Social Security: Victim of the pandemic
On Thursday, scores of pensioners, angry over late payments from the Social Security Scheme (SSS), gathered outside the Office of the Prime Minister to protest.
The group of pensioners and their supporters gathered to ventilate their frustration over the late payment of their pensions. This unfortunate situation began shortly after the start of the COVID-19 and the lockdown in April.
The halt in the operations of virtually all businesses affected everyone, but hotels and service oriented operations such as restaurants and salons were among the worst hit.
The lockdown, which was accompanied by the closure of Antigua and Barbuda’s borders also resulted in Antigua-based airline, LIAT, being grounded as country after country in the region followed suit and closed their airports.
This was devastating to the SSS as LIAT is one of its major contributors.
Compounding the crisis was the abrupt end of the cruise season one and a half months before it would normally wind down. This resulted in taxi drivers being made idle as the itineraries of thousands of cruise passengers were canceled literally overnight.
As if these trials were not enough, the Jolly Beach Hotel announced its permanent closure as its owners sought an investor to revive the failing property.
Any fair analysis of the current situation facing the SSS must take all these matters into account. They are all related and a problem that existed prior to the onset of the pandemic was amplified by its crippling impact. T
There is a shortfall in revenue now because the private sector now only contributes about half of its pre-COVID-19 payments. The government now hasto meet the shortfall that has been created. The Gaston Browne administration has paid all premiums due to the SSS and would have increased the contribution income to bring payments in alignment to fulfil pension disbursements.
Prior to this intervention by the ABLP administration, pension payments exceeded SSS revenue.
The vulnerability of SSS can be traced to the failure of previous ABLP and UPP administrations to pay their premiums. SSS was further strained because those administrations also borrowed money from the SSS.
In the history of the SSS, the Browne administration is the only one that has not borrowed money from the SSS.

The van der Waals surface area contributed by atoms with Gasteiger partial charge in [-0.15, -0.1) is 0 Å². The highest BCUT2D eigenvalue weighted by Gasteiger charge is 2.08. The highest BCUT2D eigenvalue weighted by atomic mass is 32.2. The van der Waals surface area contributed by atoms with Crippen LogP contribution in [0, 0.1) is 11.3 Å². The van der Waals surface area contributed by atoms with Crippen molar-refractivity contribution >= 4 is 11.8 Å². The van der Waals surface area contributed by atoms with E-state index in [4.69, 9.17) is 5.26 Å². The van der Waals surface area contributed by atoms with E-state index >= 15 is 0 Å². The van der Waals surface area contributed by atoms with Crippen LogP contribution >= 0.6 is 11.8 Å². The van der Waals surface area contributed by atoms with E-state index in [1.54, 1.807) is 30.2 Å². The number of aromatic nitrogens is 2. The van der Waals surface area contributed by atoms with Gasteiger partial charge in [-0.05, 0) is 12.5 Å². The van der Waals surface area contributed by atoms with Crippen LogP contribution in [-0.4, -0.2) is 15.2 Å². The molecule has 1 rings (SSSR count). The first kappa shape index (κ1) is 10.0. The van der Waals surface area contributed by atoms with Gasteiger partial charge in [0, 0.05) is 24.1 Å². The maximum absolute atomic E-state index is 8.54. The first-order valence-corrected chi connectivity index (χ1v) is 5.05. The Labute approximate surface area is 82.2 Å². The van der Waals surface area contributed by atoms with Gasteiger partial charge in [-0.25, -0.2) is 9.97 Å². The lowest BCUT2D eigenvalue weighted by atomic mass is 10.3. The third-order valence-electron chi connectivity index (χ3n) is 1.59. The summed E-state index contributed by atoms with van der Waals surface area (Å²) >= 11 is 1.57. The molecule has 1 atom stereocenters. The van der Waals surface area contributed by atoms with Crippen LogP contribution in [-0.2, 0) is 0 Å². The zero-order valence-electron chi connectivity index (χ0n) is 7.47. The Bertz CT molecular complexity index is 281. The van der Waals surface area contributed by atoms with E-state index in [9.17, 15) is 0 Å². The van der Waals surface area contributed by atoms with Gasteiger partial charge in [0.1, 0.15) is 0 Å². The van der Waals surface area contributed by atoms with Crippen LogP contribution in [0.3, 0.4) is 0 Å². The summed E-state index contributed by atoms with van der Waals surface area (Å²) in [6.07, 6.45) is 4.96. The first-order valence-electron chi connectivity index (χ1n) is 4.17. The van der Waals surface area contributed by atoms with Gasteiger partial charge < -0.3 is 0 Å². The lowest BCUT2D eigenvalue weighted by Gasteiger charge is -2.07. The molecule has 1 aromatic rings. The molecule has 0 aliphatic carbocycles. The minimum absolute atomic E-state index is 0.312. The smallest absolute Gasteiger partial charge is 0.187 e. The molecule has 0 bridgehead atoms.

Over its tenure, the UPP paid only $1.5M monthly into the SSS and accrued arrears between 2009 and 2014.
Upon taking office in 2014, the Browne administration moved quickly to return the scheme to a position of stability. It raised contributions and it instituted measures to increase the pension age from 60 to 65 years over a period of time.
It is understandable that pensioners, some of whom have no other source of income, are unhappy with the fact that they are being paid late as these delays will no doubt cause hardship for some.
Despite the best planning, however, the reality is that Antigua and Barbuda has had to endure two major calamities over the last ten months – the coronavirus pandemic and the once-in-a-generation flood of November.
What we must collectively reject in the face of this knowledge is the attempts of some political operatives to piggy-back on the situation facing pensioners in an attempt to score political points. It is unfortunate, but not surprising, that there are those who would seek to pin their political aspirations on the unfortunate circumstances of pensioners.
The combined impact of the pandemic and the flood on the economy has been estimated at more than one billion dollars. Put another way, Antigua and Barbuda has lost 20 percent of the value of its economy in a mere ten months.
This significant blow to the economy was due to factors beyond the control of this, or any government. With such losses, it is clear that government’s revenues would be negatively impacted particularly as we are a service-based economy.
There is some light, however, at the end of this turbulent tunnel.
The Ministry of Tourism has announced an encouraging increase in visitor arrivals and there has also been the announcement of the availability of vaccines which appear to be highly efficacious in preventing the contraction of the virus.
The availability of a vaccine now means that in time, economic activity will be restored which in turn will generate more revenue for SSS and eventually the end of late payments.
All are encouraged to exercise some patience and lower the temperature. The end is in sight!